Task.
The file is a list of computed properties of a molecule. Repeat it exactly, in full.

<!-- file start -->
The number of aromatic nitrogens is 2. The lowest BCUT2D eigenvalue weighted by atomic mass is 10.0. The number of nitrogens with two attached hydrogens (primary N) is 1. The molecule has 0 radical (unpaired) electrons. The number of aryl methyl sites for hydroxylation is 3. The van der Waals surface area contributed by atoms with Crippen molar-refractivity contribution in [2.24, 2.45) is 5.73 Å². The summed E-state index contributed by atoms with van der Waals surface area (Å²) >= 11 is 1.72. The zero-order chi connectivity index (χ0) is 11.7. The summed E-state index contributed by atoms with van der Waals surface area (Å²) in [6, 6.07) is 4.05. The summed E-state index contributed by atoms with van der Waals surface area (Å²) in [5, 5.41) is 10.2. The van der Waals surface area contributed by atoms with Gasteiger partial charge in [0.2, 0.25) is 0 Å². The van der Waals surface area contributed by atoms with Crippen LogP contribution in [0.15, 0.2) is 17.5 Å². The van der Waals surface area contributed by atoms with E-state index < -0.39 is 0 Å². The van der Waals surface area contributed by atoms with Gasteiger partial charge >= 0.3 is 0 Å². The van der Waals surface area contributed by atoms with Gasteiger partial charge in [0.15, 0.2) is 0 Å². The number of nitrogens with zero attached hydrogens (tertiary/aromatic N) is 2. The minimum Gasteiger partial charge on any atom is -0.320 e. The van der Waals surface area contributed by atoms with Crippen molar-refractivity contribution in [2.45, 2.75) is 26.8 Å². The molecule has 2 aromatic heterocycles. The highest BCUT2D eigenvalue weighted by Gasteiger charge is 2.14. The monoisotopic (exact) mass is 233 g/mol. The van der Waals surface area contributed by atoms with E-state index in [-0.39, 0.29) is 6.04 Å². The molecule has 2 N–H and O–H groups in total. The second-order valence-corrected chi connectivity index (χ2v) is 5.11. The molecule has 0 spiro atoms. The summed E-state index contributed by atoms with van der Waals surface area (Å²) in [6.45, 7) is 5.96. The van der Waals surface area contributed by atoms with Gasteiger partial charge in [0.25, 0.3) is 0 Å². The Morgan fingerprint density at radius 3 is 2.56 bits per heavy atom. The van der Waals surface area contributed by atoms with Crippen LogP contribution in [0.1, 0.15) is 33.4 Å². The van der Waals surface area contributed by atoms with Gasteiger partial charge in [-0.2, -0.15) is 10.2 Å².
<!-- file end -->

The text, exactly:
The number of aromatic nitrogens is 2. The lowest BCUT2D eigenvalue weighted by atomic mass is 10.0. The number of nitrogens with two attached hydrogens (primary N) is 1. The molecule has 0 radical (unpaired) electrons. The number of aryl methyl sites for hydroxylation is 3. The van der Waals surface area contributed by atoms with Crippen molar-refractivity contribution in [2.24, 2.45) is 5.73 Å². The summed E-state index contributed by atoms with van der Waals surface area (Å²) >= 11 is 1.72. The zero-order chi connectivity index (χ0) is 11.7. The summed E-state index contributed by atoms with van der Waals surface area (Å²) in [6, 6.07) is 4.05. The summed E-state index contributed by atoms with van der Waals surface area (Å²) in [5, 5.41) is 10.2. The van der Waals surface area contributed by atoms with Gasteiger partial charge in [0.2, 0.25) is 0 Å². The van der Waals surface area contributed by atoms with Crippen LogP contribution in [0.15, 0.2) is 17.5 Å². The van der Waals surface area contributed by atoms with E-state index < -0.39 is 0 Å². The van der Waals surface area contributed by atoms with Gasteiger partial charge >= 0.3 is 0 Å². The van der Waals surface area contributed by atoms with Gasteiger partial charge in [0.15, 0.2) is 0 Å². The number of nitrogens with zero attached hydrogens (tertiary/aromatic N) is 2. The minimum Gasteiger partial charge on any atom is -0.320 e. The van der Waals surface area contributed by atoms with Crippen molar-refractivity contribution in [2.45, 2.75) is 26.8 Å². The molecule has 2 aromatic heterocycles. The highest BCUT2D eigenvalue weighted by Gasteiger charge is 2.14. The monoisotopic (exact) mass is 233 g/mol. The van der Waals surface area contributed by atoms with E-state index in [-0.39, 0.29) is 6.04 Å². The molecule has 2 N–H and O–H groups in total. The second-order valence-corrected chi connectivity index (χ2v) is 5.11. The molecule has 0 spiro atoms. The summed E-state index contributed by atoms with van der Waals surface area (Å²) in [6.45, 7) is 5.96. The van der Waals surface area contributed by atoms with Gasteiger partial charge in [0.25, 0.3) is 0 Å². The Morgan fingerprint density at radius 3 is 2.56 bits per heavy atom. The van der Waals surface area contributed by atoms with Crippen LogP contribution in [0.1, 0.15) is 33.4 Å². The van der Waals surface area contributed by atoms with Gasteiger partial charge in [-0.2, -0.15) is 10.2 Å².